“As my father’s only son, his death has left me with some big shoes to fill. The problem is, when your dad never wore any, where do you start?”
The result is a memoir that is simultaneously heartbreaking and heartwarming. Each chapter is a story, a situation that happened between James and his father. Each story teaches us two things; a nugget of the wisdom Don imparted on his son and an additional clue into the reason he died.
“The hardest thing is sorting out the teachings he offered without resorting to resentment that he gave up.”
It’s a glimpse into the life of a normal, blue-collar guy going through extraordinary circumstances. James exposes his own strengths and shortcomings with complete honesty and a total lack of vanity. It’s raw and intense. He lays out all of his youthful misshapes and mistakes for the world to read so that it’s clear just how much his father shaped him into the man he is today.
“He had never shown me any selfishness in his life. He was always giving, always there, and if this was the one selfish thing he was going to do in his life, I wasn’t going to let it erase all the acts that came before.”
One story in particular, “A Message from the Other Side,” gave me chills. Another story happened at the street corner near my Dad’s house. Another one happened at the Boys & Girls Club and Foster’s Freeze where I also played basketball and ate soft serve afterwards. The wonderful thing about this book is that it’s so relatable. And not just for me or others we grew up with. Everyone can identify with one or more of these stories. Everyone understands the pain of losing someone close to them even if the circumstances behind that loss are completely different.
“He needed rest and wanted that rest desperately. This same longing to find rest was something I had wished for my father throughout his life. He always seemed too goddamn tired, and the world he existed in just kept pushing and pushing him.”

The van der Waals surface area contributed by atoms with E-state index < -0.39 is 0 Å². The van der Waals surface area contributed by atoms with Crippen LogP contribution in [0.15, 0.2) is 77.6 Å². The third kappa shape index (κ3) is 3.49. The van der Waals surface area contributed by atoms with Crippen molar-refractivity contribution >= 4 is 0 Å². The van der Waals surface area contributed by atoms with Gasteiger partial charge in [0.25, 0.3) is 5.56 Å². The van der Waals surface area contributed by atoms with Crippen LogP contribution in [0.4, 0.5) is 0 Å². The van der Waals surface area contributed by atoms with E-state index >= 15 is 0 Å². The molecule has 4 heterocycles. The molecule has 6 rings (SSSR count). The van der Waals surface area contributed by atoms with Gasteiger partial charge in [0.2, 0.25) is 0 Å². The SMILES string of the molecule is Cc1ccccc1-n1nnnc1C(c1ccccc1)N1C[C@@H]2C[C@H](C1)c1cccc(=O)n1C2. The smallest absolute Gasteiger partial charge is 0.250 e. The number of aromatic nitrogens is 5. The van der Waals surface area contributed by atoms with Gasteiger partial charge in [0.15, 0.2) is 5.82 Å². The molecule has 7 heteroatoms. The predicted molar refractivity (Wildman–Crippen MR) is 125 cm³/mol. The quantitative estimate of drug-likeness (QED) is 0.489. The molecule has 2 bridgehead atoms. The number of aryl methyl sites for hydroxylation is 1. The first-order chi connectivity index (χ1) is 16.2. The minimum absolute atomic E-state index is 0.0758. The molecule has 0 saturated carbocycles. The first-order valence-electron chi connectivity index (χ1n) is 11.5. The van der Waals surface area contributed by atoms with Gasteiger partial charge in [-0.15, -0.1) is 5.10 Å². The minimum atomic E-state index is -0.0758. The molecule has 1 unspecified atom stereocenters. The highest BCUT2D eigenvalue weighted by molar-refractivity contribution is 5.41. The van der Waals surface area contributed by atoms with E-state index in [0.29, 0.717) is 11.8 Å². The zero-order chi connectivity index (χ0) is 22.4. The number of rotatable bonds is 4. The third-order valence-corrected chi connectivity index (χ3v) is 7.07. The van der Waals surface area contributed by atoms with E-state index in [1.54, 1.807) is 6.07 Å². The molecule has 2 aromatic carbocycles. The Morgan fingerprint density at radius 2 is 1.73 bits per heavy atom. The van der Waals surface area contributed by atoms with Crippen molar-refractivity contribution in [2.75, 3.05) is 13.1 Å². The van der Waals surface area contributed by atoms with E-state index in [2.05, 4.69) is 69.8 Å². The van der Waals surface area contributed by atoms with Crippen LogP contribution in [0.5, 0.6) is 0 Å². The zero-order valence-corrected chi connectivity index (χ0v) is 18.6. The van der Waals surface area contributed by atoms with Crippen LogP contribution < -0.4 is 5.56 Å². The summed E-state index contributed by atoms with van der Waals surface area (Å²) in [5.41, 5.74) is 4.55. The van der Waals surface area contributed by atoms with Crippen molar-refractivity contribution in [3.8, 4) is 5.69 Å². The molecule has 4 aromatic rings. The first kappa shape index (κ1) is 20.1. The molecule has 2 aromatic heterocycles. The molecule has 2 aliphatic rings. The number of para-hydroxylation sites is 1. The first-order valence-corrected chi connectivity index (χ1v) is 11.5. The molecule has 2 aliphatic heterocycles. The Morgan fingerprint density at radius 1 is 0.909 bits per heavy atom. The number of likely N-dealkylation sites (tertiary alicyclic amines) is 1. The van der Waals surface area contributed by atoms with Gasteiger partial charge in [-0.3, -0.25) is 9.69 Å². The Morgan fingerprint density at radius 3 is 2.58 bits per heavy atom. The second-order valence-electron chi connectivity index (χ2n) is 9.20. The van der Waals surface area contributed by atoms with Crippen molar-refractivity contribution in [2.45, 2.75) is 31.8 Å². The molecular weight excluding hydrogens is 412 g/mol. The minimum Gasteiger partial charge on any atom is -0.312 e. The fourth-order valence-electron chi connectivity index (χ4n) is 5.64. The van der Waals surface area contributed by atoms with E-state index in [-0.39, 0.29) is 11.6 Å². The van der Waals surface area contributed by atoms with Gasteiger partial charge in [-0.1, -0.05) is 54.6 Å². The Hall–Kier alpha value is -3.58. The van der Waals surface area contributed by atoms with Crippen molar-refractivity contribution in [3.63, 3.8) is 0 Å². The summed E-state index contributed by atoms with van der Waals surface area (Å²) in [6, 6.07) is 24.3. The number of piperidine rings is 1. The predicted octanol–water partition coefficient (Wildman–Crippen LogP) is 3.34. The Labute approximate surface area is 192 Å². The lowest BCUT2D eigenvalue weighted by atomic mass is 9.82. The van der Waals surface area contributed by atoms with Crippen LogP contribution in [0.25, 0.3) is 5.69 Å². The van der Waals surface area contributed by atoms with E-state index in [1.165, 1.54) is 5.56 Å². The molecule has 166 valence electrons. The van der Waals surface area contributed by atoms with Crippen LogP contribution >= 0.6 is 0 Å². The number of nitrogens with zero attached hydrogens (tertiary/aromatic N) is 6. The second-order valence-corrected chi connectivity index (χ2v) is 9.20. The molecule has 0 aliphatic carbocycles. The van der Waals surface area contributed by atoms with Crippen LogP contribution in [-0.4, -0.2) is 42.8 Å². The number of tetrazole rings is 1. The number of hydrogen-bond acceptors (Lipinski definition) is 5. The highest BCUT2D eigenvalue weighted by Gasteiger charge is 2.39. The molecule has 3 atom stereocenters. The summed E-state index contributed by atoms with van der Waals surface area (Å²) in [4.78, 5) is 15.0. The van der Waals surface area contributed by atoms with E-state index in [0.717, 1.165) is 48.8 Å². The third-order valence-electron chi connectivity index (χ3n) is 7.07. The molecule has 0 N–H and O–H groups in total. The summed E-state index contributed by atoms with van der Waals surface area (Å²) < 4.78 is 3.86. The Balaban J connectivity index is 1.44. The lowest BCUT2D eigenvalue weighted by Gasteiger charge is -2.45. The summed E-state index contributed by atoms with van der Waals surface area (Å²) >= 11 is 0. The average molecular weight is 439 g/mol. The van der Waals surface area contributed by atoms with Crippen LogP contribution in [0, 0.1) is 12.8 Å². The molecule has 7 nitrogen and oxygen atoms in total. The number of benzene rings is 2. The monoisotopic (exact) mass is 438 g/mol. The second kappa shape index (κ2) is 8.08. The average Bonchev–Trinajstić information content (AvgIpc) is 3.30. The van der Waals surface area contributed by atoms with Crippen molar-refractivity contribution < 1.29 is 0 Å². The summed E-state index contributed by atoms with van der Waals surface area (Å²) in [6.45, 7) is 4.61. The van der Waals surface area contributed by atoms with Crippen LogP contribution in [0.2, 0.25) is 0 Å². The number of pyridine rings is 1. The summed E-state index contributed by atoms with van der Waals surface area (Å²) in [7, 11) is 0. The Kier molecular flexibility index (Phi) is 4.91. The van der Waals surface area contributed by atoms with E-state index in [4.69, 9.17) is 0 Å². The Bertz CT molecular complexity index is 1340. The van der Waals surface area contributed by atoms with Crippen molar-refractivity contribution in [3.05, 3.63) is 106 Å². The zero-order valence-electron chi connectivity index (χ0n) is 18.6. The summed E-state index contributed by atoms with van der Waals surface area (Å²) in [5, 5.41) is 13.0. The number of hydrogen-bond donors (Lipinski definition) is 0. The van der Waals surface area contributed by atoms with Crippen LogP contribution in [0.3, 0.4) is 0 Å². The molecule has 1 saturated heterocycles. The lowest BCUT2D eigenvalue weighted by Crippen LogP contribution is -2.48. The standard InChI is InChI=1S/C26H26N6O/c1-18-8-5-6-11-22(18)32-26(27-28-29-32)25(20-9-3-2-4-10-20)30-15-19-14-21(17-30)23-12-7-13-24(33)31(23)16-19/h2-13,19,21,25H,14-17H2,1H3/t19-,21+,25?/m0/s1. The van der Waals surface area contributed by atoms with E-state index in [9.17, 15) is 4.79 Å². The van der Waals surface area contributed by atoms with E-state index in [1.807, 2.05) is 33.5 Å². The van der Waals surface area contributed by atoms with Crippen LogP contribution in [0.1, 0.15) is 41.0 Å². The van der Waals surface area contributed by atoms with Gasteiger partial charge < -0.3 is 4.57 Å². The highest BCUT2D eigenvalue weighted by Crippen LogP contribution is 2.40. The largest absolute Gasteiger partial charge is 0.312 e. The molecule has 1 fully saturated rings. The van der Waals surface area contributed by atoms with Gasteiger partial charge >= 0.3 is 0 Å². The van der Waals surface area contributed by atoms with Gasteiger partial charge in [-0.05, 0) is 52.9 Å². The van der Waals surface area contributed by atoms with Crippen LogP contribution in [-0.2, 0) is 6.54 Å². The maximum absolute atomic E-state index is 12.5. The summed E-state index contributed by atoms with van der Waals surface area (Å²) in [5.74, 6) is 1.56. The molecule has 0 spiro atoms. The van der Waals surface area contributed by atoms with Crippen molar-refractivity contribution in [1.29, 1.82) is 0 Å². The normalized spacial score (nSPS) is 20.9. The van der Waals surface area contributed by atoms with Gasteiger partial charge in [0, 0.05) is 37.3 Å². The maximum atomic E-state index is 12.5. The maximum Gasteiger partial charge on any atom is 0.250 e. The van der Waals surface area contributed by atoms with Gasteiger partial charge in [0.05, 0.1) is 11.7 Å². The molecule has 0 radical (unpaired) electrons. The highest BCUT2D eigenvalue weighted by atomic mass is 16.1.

This is not a self-help book. People deal with death and suicide in very different ways and that’s ok. James isn’t trying to counsel anyone or tell them how they should deal with their own tragedies. This book is him coming to terms with his own grief. It’s a book he felt with every molecule in his body that he needed to write. In doing so he gives the reader someone who can identify with them. He is not alone in this and you are not alone in this, no matter how alone we may feel.
“I realize that I may sound so wrong throwing these ideas out there. But I have suffered, I have grieved, I am a victim of this phenomenon. This is simply my take on this mysterious condition that exists so commonly in this life.”
At 134 pages it’s a quick but fulfilling read. It’s a poignant collection of memories, a twisting pathway of laughter, contemplation, sadness and hope. It’s a literary shoulder to cry on. I cannot recommend it enough.
“That night I sat out back on the porch, staring at the oak trees, and drank myself to sleep with Jameson and water to get my mind at ease. I rode the waves of emotion as they pushed and pulled at my heart, confused at the comfort I found with my relief that Dad was finally at peace and resting.”